Borske Glass
Chribska Glass
Crystalex Glass
Harrachov Glass
Hermanova Glass
Kralik Glass
Borske Glass Chribska Glass Crystalex Glass Harrachov Glass Hermanova Glass Kralik Glass

 

Loetz / Lötz Glass
Mary Gregory Glass
Moser Glass
Mstisov Glass
Prachen Glass
Rosice Glass
Loetz / Lötz Glass Mary Gregory Glass Moser Glass Mstisov Glass Prachen Glass Rosice Glass

 

Rudolfova Glass
Skrdlovice Glass
Welz Glass
Zelezny Brod Glass
Spatter Glass
Tango Glass
Rudolfova Glass Skrdlovice Glass Welz Glass Zelezny Brod Glass Spatter Glass Tango Glass

 

Other Bohemian Glass
Other Bohemian

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Maltese Glass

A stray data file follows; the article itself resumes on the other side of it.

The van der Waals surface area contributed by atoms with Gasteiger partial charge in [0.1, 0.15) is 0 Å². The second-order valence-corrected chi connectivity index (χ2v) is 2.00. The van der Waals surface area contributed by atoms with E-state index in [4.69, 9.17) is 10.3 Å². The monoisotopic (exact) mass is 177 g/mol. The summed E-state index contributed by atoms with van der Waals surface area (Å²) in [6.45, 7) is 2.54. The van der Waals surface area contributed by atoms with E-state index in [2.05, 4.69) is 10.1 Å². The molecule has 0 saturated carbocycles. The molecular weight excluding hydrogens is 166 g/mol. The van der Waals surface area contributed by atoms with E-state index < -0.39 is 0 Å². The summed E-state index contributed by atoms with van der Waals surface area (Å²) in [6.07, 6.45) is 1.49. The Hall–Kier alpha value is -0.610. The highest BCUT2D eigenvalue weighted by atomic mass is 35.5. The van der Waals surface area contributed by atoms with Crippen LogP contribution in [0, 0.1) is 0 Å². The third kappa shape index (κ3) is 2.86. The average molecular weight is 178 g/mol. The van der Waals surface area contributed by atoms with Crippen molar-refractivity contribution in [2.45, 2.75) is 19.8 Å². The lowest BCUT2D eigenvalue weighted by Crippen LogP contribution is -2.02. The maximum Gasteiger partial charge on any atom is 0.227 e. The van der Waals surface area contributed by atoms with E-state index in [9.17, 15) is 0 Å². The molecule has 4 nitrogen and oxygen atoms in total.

Maltese glass production really began in 1968, When Michael Harris from the UK moved there to set up Mdina Glass, which began producing freeformed organic glassware, often in colours inspired from the sea, sand, earth and sky. Mdina glass was an instant success, partly due to the strong tourist industry of Malta, and prompted several other Maltese glass companies to form, such as Mtarfa, Gozo, and Phoenician glass.



Gozo Glass
Mdina Glass
Mtarfa Glass
Phenician Glass
Gozo Glass Mdina Glass Mtarfa Glass Phoenician Glass

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German & Austrian Glass


A variety of glassware has been produced in Germany and Austria over the years, including a large amount of Art Nouveau and Art Deco glass, some of which is covered in our other relevant sections. This part of our glass encyclopaedia is for German + Austrian glass not already covered in our other areas.



Bimini/Lauscha Glass
Friedrich Glass
Ingrid Glass
Oberglas Glass
Walther Glass
Other German / Austrian Glass